Magazine article Information Today

Taxing the Internet

Magazine article Information Today

Taxing the Internet

Article excerpt

As the income-tax filing season was winding down in mid-April, the debate over the taxation of the Internet was just stepping up. Several actions in state legislatures as well as proposals in Congress are prompting a fresh look at options for Internet sales taxes and access taxes.

This is not a new debate. As the Internet became a commercial force in the mid-1990s, it was also seen as a potential source of tax revenue. Financially strapped states and cities explored the possibility of taxing Internet access, ISP franchises and users, bandwidth, and even email. Internet and ecommerce transactions also became a related target for sales and use taxes.

Internet Tax Freedom Act

While taxes have been a part of the telecommunications industry for years (just take a look at your phone or cable bill for a sample of the various taxes and fees for services), people expressed concern about how Internet taxation would stifle innovation and growth. In response to these concerns, Congress enacted the Internet Tax Freedom Act in 1998. This act banned most Internet-only taxes, surcharges, and fees, as well as sales and use taxes on Internet commerce. The act was renewed in 2004, but it is set to expire this November.

Earlier this year, bills were introduced in both the Senate and the House to make the act permanent. While the bills were introduced with bipartisan support, concern was raised that the opponents of the tax moratorium may rally greater sympathy from the new democratic Congress. Opponents of the moratorium include local and state governments, arguing that it deprives them of additional taxes to pay for needed services while subsidizing the telecommunications industries. Supporters of the moratorium include ISPs who argue that increased taxes would inhibit investment in the Internet infrastructure and new services and ecommerce businesses that fear reduced sales income.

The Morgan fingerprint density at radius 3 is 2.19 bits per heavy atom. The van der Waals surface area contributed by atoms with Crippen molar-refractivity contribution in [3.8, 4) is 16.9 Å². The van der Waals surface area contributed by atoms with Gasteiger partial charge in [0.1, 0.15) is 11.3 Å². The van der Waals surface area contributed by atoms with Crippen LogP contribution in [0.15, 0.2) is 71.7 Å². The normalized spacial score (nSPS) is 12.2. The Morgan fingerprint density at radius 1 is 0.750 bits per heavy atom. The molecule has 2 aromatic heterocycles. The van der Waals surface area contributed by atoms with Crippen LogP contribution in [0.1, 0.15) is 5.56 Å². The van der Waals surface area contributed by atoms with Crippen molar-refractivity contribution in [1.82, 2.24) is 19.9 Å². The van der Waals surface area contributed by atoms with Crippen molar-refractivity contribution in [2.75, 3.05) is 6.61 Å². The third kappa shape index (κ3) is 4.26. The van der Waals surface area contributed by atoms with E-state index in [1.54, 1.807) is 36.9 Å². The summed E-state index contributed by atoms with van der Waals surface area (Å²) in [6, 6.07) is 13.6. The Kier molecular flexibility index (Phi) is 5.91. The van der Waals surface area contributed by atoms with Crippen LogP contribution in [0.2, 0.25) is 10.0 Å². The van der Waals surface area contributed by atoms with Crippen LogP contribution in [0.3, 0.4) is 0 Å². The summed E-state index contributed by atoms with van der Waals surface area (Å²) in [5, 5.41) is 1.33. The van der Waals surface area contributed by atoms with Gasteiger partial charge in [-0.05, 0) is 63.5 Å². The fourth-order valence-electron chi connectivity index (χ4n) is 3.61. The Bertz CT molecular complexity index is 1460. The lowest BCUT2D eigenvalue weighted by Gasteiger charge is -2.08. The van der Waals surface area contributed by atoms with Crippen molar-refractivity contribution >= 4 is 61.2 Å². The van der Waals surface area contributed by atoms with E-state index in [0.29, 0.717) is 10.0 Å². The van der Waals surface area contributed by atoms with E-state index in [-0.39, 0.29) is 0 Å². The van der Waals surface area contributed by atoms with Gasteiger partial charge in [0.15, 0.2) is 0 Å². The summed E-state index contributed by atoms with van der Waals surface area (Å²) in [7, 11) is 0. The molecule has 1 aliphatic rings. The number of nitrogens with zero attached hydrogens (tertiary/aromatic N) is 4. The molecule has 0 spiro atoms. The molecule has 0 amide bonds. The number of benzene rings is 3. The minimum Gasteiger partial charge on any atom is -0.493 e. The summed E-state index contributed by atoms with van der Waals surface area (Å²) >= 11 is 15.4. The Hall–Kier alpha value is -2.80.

In a recent speech, Sen. Ron Wyden, D-Ore., who authored the 1998 law and is a sponsor of the current bill, noted that several supporters of a permanent ban on Internet taxation are no longer in Congress. Some new members of Congress may also be less supportive of telecom and ecommerce companies and more supportive of the local businesses and municipalities, while also being more willing to consider new taxes.

Sales Tax on Ecommerce

The question of an Internet sales tax is also looming. While the Internet Tax Freedom Act banned the notion of imposing sales taxes on ecommerce transactions, the freedom from sales tax actually predates the Internet.

Technically, when a consumer purchases a product, the consumer pays the tax to the state. In practice, the merchant collects the tax from the consumer and then passes it to the state. A lesser-known companion to these sales taxes is "use taxes," which are charged for the "use" of property purchased outside of the state or through mail order. "Use" taxes are supposed to be paid directly by the consumer to the state, but on a practical level, they are rarely ever paid.

A Burden on Interstate Commerce

The catalog and mail-order industries asked an important question: Could a company doing business through the mail be required to collect and then transmit sales and use taxes to all the myriad state and local taxing authorities of its customers? The Supreme Court addressed this question twice--once in 1967 and again in 1992. …

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